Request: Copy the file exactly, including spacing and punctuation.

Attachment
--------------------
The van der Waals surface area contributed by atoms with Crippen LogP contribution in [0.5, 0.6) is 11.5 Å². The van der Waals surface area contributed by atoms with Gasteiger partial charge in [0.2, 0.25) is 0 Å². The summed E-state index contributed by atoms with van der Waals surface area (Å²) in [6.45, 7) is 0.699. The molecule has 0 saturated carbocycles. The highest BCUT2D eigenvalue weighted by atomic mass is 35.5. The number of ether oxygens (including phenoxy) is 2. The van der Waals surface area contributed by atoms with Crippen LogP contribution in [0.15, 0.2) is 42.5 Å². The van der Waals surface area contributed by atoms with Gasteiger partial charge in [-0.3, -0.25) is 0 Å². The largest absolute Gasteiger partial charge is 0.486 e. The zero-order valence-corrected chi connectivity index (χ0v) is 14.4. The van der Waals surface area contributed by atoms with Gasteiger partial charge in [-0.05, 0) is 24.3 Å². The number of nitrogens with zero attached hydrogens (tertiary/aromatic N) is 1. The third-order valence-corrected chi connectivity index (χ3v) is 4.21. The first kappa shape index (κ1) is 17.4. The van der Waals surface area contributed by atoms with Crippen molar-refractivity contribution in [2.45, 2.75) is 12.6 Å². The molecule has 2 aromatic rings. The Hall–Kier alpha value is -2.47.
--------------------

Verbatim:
The van der Waals surface area contributed by atoms with Crippen LogP contribution in [0.5, 0.6) is 11.5 Å². The van der Waals surface area contributed by atoms with Gasteiger partial charge in [0.2, 0.25) is 0 Å². The summed E-state index contributed by atoms with van der Waals surface area (Å²) in [6.45, 7) is 0.699. The molecule has 0 saturated carbocycles. The highest BCUT2D eigenvalue weighted by atomic mass is 35.5. The number of ether oxygens (including phenoxy) is 2. The van der Waals surface area contributed by atoms with Crippen LogP contribution in [0.15, 0.2) is 42.5 Å². The van der Waals surface area contributed by atoms with Gasteiger partial charge in [-0.3, -0.25) is 0 Å². The largest absolute Gasteiger partial charge is 0.486 e. The zero-order valence-corrected chi connectivity index (χ0v) is 14.4. The van der Waals surface area contributed by atoms with Gasteiger partial charge in [-0.05, 0) is 24.3 Å². The number of nitrogens with zero attached hydrogens (tertiary/aromatic N) is 1. The third-order valence-corrected chi connectivity index (χ3v) is 4.21. The first kappa shape index (κ1) is 17.4. The van der Waals surface area contributed by atoms with Crippen molar-refractivity contribution in [2.45, 2.75) is 12.6 Å². The molecule has 2 aromatic rings. The Hall–Kier alpha value is -2.47.